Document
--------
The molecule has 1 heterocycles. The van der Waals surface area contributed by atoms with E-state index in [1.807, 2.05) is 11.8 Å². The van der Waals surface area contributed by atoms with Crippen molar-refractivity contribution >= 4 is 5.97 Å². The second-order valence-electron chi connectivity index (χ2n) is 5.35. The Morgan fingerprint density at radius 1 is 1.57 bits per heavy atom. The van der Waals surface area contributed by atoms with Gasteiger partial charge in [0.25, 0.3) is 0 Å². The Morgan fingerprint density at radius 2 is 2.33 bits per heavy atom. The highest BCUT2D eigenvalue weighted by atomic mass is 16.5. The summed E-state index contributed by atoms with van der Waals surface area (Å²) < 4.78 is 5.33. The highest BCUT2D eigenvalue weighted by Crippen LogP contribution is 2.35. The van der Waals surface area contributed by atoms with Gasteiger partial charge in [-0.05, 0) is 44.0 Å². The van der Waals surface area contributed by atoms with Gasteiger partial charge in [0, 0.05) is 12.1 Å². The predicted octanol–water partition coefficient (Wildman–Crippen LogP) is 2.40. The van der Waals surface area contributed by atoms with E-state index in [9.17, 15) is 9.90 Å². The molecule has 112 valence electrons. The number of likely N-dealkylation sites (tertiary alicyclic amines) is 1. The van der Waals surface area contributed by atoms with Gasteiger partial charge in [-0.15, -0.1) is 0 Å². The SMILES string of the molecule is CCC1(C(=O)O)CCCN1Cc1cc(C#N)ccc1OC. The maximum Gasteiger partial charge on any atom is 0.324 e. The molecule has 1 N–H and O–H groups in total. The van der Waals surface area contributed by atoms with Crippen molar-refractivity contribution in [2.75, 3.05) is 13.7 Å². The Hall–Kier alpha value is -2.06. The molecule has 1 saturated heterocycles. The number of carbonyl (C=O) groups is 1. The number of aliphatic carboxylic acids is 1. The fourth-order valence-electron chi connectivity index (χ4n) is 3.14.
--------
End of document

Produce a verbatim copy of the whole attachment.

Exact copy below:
The molecule has 1 heterocycles. The van der Waals surface area contributed by atoms with E-state index in [1.807, 2.05) is 11.8 Å². The van der Waals surface area contributed by atoms with Crippen molar-refractivity contribution >= 4 is 5.97 Å². The second-order valence-electron chi connectivity index (χ2n) is 5.35. The Morgan fingerprint density at radius 1 is 1.57 bits per heavy atom. The van der Waals surface area contributed by atoms with Gasteiger partial charge in [0.25, 0.3) is 0 Å². The Morgan fingerprint density at radius 2 is 2.33 bits per heavy atom. The highest BCUT2D eigenvalue weighted by atomic mass is 16.5. The summed E-state index contributed by atoms with van der Waals surface area (Å²) < 4.78 is 5.33. The highest BCUT2D eigenvalue weighted by Crippen LogP contribution is 2.35. The van der Waals surface area contributed by atoms with Gasteiger partial charge in [-0.05, 0) is 44.0 Å². The van der Waals surface area contributed by atoms with Gasteiger partial charge in [0, 0.05) is 12.1 Å². The predicted octanol–water partition coefficient (Wildman–Crippen LogP) is 2.40. The van der Waals surface area contributed by atoms with E-state index in [9.17, 15) is 9.90 Å². The molecule has 112 valence electrons. The number of likely N-dealkylation sites (tertiary alicyclic amines) is 1. The van der Waals surface area contributed by atoms with Gasteiger partial charge in [-0.15, -0.1) is 0 Å². The SMILES string of the molecule is CCC1(C(=O)O)CCCN1Cc1cc(C#N)ccc1OC. The maximum Gasteiger partial charge on any atom is 0.324 e. The molecule has 1 N–H and O–H groups in total. The van der Waals surface area contributed by atoms with Crippen molar-refractivity contribution in [2.75, 3.05) is 13.7 Å². The Hall–Kier alpha value is -2.06. The molecule has 1 saturated heterocycles. The number of carbonyl (C=O) groups is 1. The number of aliphatic carboxylic acids is 1. The fourth-order valence-electron chi connectivity index (χ4n) is 3.14.